Which brings us to the two big decisions around same-sex marriage.  One was the California “Prop 8” ballot initiative the voters passed to ban such marriages. The Court had an option to issue a comprehensive ruling about the constitutionality of barring same-sex marriages, but chose not to.  Instead, they made a narrow technical ruling that these particular plaintiffs had no legal standing to sue to overturn the lower court ruling that invalidated Prop 8.  So it essentially threw out the case and said nothing about whether or not same-sex marriage is universally constitutional.  It opted to wait awhile longer for more of American society to collectively move further on this issue.  But this issue will be back on their doorstep.  In the meantime, California has now joined the growing ranks of states allowing such marriages.

The more interesting ruling was on the Defense of Marriage Act (DOMA) passed by Congress in the 1990s.  DOMA prevented federal benefits and guarantees that are given to “married couples” from being extended to legally married same-sex couples.  DOMA was struck down for same-sex couples living is a state that legally recognizes their marriage.  For this Court, marriage is a marriage is a marriage.  It does not come in gradations.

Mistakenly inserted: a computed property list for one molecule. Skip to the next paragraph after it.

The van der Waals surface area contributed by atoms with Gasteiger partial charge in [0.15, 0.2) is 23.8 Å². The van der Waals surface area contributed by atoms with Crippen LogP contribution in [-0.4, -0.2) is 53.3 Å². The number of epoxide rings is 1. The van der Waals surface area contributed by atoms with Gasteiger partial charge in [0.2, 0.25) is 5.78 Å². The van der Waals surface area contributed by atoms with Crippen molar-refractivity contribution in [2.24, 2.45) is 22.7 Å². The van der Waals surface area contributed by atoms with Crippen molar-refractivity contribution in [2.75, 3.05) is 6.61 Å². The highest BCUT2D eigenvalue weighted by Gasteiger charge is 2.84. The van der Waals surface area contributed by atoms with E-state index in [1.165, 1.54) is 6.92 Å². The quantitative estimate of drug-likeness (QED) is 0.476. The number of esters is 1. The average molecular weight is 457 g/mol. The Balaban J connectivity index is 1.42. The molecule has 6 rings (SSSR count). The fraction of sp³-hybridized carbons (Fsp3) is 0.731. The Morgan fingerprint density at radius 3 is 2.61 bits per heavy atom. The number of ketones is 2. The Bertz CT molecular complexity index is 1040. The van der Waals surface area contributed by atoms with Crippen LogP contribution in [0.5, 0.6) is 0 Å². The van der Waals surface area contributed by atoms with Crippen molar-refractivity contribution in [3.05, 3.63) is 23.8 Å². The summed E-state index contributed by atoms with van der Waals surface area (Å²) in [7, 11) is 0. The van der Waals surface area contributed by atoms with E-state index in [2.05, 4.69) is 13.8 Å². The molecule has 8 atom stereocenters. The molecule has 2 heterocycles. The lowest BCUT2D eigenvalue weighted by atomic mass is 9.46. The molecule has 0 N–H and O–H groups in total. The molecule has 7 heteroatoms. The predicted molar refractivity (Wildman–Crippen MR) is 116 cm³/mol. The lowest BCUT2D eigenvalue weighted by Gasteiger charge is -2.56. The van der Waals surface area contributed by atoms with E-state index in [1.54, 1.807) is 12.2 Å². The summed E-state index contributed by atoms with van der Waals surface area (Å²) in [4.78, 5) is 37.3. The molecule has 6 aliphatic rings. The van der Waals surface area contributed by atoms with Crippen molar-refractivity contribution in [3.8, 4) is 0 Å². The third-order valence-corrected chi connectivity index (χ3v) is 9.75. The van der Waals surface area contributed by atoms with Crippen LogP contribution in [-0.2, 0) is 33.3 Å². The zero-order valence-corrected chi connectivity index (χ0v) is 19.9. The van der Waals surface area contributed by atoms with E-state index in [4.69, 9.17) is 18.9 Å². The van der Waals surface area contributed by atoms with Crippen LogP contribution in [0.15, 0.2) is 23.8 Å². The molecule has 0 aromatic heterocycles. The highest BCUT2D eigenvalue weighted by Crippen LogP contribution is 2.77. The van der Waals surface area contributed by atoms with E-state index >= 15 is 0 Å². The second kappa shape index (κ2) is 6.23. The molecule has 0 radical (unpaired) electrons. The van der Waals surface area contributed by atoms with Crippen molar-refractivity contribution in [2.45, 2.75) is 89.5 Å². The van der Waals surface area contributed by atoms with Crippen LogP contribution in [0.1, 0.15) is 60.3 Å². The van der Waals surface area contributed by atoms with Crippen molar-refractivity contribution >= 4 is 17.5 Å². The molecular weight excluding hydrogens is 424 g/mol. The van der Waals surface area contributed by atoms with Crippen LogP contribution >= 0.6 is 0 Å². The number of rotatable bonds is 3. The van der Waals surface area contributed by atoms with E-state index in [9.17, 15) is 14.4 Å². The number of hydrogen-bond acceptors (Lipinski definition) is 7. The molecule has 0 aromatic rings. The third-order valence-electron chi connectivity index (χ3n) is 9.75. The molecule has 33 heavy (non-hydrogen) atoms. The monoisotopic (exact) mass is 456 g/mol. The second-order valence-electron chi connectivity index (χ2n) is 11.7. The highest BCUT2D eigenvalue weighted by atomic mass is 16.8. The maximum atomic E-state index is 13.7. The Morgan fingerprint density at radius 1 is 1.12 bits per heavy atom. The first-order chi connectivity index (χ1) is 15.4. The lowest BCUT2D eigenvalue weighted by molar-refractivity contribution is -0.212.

As expected, the conservative Right went apoplectic over this one.  The supposedly “conservative-friendly” Court had once again – after approving Obamacare – failed them.  Yet the very great irony on this decision is that the ruling was based upon accepting one of the conservatives’ most prized ideals – states’ rights – and then turned that idea on its head.  Each state has always been the primary defining authority of who is “married” within its jurisdiction.  13 states now consider same-sex marriages as fully legal.  Hence, in acknowledging the primacy of the states on this topic, the Court said the federal government has no right to discriminate (or de facto invalidate or override) such state decisions!  For conservatives, it was a classic example of “be careful what you ask for.”